General models of shape evolution, formulated as partial differential equations, are studied. The shape is regarded as a wave front, the propagation of which is driven either by local quantities (such as curvature) or by global quantities (such as the distance from an object fixed in space). Curvature-driven partial differential equations serve as models of collisional abrasion and have been previously investigated. Here, the first analysis of distance-driven partial differential equations (which are candidate models for frictional abrasion) is provided from the geophysical point of view. The analysis is focused on the evolution of geological shape descriptors: the evolution of axis ratios, roundness (isoperimetric ratio) and the number of static balance points is investigated under distance-driven flows. These flows were already proposed by Aristotle as models of particle shape evolution, and recent studies indicate that they may serve as models for frictional abrasion. The exact conditions under which Aristotle’s original claims are true are shown. For several geological shape descriptors, monotonic or quasiconcave time evolution is proven and compared with results from the literature on curvature-driven flows as models of collisional abrasion.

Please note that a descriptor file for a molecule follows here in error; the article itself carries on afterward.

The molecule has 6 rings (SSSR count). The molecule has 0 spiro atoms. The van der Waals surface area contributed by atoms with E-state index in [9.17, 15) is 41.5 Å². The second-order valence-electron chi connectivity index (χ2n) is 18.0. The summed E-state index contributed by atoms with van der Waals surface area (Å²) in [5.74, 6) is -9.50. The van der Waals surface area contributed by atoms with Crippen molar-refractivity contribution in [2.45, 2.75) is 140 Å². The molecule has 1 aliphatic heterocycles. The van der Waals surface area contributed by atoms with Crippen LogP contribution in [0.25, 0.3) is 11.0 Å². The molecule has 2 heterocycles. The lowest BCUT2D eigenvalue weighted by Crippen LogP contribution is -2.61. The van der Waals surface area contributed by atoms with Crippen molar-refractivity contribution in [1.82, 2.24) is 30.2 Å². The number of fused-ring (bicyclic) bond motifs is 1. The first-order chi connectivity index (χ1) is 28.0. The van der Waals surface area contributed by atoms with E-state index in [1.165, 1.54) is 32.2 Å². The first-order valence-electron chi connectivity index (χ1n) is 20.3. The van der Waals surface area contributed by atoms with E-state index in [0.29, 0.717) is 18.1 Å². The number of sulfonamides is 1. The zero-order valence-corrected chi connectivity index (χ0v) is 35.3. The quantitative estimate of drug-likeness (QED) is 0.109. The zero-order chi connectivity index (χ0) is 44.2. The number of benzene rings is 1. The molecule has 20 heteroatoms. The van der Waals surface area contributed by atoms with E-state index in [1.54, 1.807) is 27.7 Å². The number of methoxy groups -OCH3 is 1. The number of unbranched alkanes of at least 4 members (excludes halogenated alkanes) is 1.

Equilibrium Convex surface Affinity Isoperimetric ratio
Mathematics Subject Classification
53A05 53Z05 52A38
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The authors gratefully acknowledge the support of the János Bolyai Research Scholarship of the Hungarian Academy of Sciences and support from OTKA Grant 119245. Furthermore, they express their gratitude to an anonymous referee for making Theorems 6 and 7 more general.
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